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We were approached by the solicitors representing Mrs N that were concerned with the treatment of Mr N's pension rights given that he was now in retirement. Mr N was aged 60 and had three occupational pension scheme of which he had been in the main scheme for a period of 23 years. Two of these schemes were already in payment plus one personal pension.

Mrs N was aged 52 and had no private pension provision having brought up the children and looked after the home during most of their married life, this being a period of 25 years up to the divorce.

Pension audit
For Mr N's occupational pension schemes and private pension the CETV Method showed a value of £165,600. Mr N had offered Mrs N £30,000 as a cash settlement in respect of her interest in his pension rights.

We were asked to advise on the reasonability of this offer. We noted that a large proportion of Mr N's eventual state pension had been earned during the course of this long standing marriage and urged that state pensions be taken into consideration. As a consequence of the divorce Mrs N was only entitled to 70% of the full basic state pension whereas Mr N had the full state pension to enjoy.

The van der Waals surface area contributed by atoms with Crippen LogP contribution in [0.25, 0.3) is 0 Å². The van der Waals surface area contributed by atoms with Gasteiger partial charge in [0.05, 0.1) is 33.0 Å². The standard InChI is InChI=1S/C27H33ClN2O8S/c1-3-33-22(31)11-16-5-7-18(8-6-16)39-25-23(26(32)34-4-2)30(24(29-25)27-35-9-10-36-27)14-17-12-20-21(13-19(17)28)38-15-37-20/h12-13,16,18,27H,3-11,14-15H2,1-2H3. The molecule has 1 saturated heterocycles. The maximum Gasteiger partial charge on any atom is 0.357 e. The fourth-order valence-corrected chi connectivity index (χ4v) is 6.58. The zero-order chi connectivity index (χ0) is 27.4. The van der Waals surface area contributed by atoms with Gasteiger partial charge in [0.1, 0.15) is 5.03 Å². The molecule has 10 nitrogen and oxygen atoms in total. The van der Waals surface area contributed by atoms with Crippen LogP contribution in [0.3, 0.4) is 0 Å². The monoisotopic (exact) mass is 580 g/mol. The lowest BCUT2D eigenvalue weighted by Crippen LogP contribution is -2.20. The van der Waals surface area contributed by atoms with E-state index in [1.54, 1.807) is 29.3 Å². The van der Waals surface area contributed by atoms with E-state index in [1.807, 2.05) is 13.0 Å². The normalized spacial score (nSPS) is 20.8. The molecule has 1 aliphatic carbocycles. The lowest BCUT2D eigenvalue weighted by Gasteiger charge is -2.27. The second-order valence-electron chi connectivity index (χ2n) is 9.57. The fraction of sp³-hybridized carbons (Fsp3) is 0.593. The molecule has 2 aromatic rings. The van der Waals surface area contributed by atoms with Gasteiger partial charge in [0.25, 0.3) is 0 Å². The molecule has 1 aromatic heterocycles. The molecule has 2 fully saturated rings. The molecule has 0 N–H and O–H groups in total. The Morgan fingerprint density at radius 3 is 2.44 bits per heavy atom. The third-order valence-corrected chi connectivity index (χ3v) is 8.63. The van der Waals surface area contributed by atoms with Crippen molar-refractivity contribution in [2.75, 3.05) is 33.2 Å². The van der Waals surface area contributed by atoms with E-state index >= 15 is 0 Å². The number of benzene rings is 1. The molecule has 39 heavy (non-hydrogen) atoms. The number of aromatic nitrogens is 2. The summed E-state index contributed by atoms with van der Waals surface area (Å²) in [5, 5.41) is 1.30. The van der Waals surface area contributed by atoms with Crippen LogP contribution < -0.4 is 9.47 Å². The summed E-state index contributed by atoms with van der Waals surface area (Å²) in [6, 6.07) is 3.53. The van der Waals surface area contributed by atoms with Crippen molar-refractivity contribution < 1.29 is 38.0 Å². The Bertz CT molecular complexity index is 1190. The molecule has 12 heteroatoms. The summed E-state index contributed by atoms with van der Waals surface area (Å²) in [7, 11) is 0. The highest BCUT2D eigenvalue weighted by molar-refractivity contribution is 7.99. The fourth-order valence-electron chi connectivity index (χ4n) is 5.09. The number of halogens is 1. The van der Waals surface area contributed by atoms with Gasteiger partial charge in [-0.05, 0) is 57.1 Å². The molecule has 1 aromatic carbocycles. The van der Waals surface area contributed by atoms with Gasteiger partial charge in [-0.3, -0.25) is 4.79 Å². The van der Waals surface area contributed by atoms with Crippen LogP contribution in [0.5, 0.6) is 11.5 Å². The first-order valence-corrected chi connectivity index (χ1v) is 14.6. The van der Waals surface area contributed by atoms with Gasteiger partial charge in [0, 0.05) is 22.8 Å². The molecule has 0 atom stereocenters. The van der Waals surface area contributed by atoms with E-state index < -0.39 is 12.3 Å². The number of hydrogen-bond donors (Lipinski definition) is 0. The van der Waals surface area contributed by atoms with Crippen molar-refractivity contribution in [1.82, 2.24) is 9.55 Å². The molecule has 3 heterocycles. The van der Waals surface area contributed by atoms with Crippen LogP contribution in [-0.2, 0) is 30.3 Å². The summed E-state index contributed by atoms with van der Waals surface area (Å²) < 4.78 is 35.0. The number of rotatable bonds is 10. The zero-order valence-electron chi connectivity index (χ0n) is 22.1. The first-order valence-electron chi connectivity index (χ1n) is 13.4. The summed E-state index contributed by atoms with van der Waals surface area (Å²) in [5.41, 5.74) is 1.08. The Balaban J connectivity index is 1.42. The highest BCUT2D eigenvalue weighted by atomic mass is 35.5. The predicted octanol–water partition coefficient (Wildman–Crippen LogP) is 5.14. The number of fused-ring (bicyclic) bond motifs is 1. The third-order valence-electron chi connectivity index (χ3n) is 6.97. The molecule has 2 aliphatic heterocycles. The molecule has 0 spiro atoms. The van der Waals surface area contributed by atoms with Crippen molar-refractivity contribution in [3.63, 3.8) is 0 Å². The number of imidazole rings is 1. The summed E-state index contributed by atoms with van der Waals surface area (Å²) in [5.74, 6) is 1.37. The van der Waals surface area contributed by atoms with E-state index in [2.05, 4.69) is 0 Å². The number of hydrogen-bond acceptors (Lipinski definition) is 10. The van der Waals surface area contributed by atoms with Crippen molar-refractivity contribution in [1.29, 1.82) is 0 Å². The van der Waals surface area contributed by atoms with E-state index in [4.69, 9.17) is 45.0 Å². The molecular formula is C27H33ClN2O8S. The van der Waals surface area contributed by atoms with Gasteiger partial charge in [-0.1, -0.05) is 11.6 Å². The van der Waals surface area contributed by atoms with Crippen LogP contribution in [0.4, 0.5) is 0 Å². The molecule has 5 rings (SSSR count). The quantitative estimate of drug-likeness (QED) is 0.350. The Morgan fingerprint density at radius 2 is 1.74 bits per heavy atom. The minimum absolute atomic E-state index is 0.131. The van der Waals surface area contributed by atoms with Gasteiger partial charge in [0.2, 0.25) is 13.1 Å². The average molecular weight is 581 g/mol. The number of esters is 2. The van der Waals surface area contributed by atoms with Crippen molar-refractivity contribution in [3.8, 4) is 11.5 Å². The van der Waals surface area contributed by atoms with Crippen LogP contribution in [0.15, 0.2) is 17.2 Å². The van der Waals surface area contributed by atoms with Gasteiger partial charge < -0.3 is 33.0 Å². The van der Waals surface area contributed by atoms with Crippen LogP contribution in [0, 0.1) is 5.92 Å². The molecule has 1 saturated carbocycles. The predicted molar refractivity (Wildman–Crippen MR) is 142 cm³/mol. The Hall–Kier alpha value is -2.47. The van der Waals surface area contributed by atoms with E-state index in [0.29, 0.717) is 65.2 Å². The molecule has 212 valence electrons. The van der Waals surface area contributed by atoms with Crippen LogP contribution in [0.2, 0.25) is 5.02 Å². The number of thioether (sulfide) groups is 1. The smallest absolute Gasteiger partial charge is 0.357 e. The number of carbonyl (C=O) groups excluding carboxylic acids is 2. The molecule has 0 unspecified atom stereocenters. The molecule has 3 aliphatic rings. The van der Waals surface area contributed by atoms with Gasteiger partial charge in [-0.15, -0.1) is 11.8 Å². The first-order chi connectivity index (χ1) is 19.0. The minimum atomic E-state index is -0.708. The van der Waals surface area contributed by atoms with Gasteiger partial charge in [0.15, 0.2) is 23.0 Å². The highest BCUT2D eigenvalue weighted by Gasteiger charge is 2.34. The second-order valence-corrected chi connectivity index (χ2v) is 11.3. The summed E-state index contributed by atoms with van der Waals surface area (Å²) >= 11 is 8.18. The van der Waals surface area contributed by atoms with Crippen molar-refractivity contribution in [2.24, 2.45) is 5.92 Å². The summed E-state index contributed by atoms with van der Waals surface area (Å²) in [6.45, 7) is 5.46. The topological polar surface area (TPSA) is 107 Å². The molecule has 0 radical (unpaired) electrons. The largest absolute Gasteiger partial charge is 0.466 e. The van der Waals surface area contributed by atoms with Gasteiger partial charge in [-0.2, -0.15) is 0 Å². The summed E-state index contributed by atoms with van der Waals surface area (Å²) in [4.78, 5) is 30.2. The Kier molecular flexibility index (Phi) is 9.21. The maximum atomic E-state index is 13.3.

Because of the difference in ages and due to the fact that the basic state pension is fully indexed linked, the capital value of Mr N's state pension was £53,400 increasing the total value of his pension rights to £219,000. Of course Mrs N's state pension also had a capital value. Nevertheless Mr N's state pension exceeded the value of Mrs N's state pension by over £20,000.

In the end Mrs N and her solicitor decided on offsetting and she eventually received a cash settlement of £70,000 in respect of her husbands overall pension rights and this exceeded the original offer by over £40,000, of which the basic state pension played its part to secure a higher value.

The important point here is that on divorce the basic state pension must be considered. The reason why it could be ignored is that it has the public perception of not being worth very much, yet the benefits are fully indexed linked and can add tens of thousands of pounds to the pension rights.

On divorce it has been ignored because it is expected that the benefits from the state pension are the same for men and women. However, there will usually always be a difference as the couple will have differing ages, mortality expectations, retirement dates, durations of employment and hence National Insurance (NI) contributions made by the time of the divorce.

The basic state pension is not subject to pension sharing so although they can be taken into account in a pension audit, settlement is typically by offsetting against the other matrimonial assets.

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